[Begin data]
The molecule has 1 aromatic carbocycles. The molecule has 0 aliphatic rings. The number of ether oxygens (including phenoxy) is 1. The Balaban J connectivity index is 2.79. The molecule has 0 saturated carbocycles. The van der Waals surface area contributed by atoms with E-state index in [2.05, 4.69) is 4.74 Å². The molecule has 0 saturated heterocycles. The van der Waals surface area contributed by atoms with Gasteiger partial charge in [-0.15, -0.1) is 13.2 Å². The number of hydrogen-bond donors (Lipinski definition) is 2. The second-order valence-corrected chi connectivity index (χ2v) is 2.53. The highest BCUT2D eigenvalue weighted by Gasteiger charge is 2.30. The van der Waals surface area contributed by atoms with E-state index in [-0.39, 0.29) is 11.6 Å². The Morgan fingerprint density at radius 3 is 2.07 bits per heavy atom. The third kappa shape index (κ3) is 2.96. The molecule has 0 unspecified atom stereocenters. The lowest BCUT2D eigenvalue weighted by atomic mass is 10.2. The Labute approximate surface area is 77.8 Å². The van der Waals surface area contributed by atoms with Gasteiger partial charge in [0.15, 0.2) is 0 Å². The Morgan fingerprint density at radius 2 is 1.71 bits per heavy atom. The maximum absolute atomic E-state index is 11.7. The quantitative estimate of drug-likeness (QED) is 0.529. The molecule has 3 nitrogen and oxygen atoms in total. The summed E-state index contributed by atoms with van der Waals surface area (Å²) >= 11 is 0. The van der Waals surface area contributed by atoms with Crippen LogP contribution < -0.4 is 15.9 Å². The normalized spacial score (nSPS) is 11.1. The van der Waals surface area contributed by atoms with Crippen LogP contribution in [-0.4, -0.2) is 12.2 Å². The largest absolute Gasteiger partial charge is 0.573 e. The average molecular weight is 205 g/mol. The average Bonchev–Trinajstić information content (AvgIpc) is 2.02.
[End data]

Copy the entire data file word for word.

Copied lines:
The molecule has 1 aromatic carbocycles. The molecule has 0 aliphatic rings. The number of ether oxygens (including phenoxy) is 1. The Balaban J connectivity index is 2.79. The molecule has 0 saturated carbocycles. The van der Waals surface area contributed by atoms with E-state index in [2.05, 4.69) is 4.74 Å². The molecule has 0 saturated heterocycles. The van der Waals surface area contributed by atoms with Gasteiger partial charge in [-0.15, -0.1) is 13.2 Å². The number of hydrogen-bond donors (Lipinski definition) is 2. The second-order valence-corrected chi connectivity index (χ2v) is 2.53. The highest BCUT2D eigenvalue weighted by Gasteiger charge is 2.30. The van der Waals surface area contributed by atoms with E-state index in [-0.39, 0.29) is 11.6 Å². The Morgan fingerprint density at radius 3 is 2.07 bits per heavy atom. The third kappa shape index (κ3) is 2.96. The molecule has 0 unspecified atom stereocenters. The lowest BCUT2D eigenvalue weighted by atomic mass is 10.2. The Labute approximate surface area is 77.8 Å². The van der Waals surface area contributed by atoms with Gasteiger partial charge in [0.15, 0.2) is 0 Å². The Morgan fingerprint density at radius 2 is 1.71 bits per heavy atom. The maximum absolute atomic E-state index is 11.7. The quantitative estimate of drug-likeness (QED) is 0.529. The molecule has 3 nitrogen and oxygen atoms in total. The summed E-state index contributed by atoms with van der Waals surface area (Å²) >= 11 is 0. The van der Waals surface area contributed by atoms with Crippen LogP contribution < -0.4 is 15.9 Å². The normalized spacial score (nSPS) is 11.1. The van der Waals surface area contributed by atoms with Crippen LogP contribution in [-0.4, -0.2) is 12.2 Å². The largest absolute Gasteiger partial charge is 0.573 e. The average molecular weight is 205 g/mol. The average Bonchev–Trinajstić information content (AvgIpc) is 2.02.